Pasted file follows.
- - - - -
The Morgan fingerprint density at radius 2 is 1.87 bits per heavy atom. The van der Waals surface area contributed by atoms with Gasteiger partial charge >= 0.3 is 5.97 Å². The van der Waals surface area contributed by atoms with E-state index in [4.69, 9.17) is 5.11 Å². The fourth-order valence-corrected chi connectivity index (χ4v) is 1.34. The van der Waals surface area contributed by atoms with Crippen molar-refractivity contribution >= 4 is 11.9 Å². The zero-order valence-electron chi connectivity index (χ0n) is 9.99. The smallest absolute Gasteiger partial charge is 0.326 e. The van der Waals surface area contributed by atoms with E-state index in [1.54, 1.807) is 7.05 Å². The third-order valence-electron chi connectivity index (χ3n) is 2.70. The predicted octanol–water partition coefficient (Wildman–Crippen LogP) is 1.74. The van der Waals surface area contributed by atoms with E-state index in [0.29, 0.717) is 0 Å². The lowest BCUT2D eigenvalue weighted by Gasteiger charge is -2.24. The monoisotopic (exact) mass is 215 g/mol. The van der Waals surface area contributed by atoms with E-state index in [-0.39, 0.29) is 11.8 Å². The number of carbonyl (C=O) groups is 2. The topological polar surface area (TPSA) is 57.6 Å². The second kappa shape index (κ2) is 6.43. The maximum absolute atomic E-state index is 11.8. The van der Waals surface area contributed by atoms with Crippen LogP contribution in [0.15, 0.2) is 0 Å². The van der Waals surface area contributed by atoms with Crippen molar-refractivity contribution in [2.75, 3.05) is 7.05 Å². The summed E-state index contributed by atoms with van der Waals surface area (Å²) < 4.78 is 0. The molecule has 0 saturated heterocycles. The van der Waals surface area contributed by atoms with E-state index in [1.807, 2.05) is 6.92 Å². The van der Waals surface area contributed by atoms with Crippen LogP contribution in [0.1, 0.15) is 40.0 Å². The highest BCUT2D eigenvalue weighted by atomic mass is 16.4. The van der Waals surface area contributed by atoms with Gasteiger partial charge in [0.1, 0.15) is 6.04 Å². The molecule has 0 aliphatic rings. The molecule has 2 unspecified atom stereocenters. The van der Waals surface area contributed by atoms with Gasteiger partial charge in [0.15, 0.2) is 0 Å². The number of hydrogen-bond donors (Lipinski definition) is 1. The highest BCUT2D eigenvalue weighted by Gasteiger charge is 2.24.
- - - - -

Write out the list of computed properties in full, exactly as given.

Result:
The Morgan fingerprint density at radius 2 is 1.87 bits per heavy atom. The van der Waals surface area contributed by atoms with Gasteiger partial charge >= 0.3 is 5.97 Å². The van der Waals surface area contributed by atoms with E-state index in [4.69, 9.17) is 5.11 Å². The fourth-order valence-corrected chi connectivity index (χ4v) is 1.34. The van der Waals surface area contributed by atoms with Crippen molar-refractivity contribution >= 4 is 11.9 Å². The zero-order valence-electron chi connectivity index (χ0n) is 9.99. The smallest absolute Gasteiger partial charge is 0.326 e. The van der Waals surface area contributed by atoms with E-state index in [1.54, 1.807) is 7.05 Å². The third-order valence-electron chi connectivity index (χ3n) is 2.70. The predicted octanol–water partition coefficient (Wildman–Crippen LogP) is 1.74. The van der Waals surface area contributed by atoms with E-state index in [0.29, 0.717) is 0 Å². The lowest BCUT2D eigenvalue weighted by Gasteiger charge is -2.24. The monoisotopic (exact) mass is 215 g/mol. The van der Waals surface area contributed by atoms with E-state index in [-0.39, 0.29) is 11.8 Å². The number of carbonyl (C=O) groups is 2. The topological polar surface area (TPSA) is 57.6 Å². The second kappa shape index (κ2) is 6.43. The maximum absolute atomic E-state index is 11.8. The van der Waals surface area contributed by atoms with Crippen LogP contribution in [0.15, 0.2) is 0 Å². The van der Waals surface area contributed by atoms with Crippen molar-refractivity contribution in [2.75, 3.05) is 7.05 Å². The summed E-state index contributed by atoms with van der Waals surface area (Å²) < 4.78 is 0. The molecule has 0 saturated heterocycles. The van der Waals surface area contributed by atoms with E-state index in [1.807, 2.05) is 6.92 Å². The van der Waals surface area contributed by atoms with Crippen LogP contribution in [0.1, 0.15) is 40.0 Å². The highest BCUT2D eigenvalue weighted by atomic mass is 16.4. The van der Waals surface area contributed by atoms with Gasteiger partial charge in [0.1, 0.15) is 6.04 Å². The molecule has 0 aliphatic rings. The molecule has 2 unspecified atom stereocenters. The van der Waals surface area contributed by atoms with Gasteiger partial charge in [0.15, 0.2) is 0 Å². The number of hydrogen-bond donors (Lipinski definition) is 1. The highest BCUT2D eigenvalue weighted by Gasteiger charge is 2.24.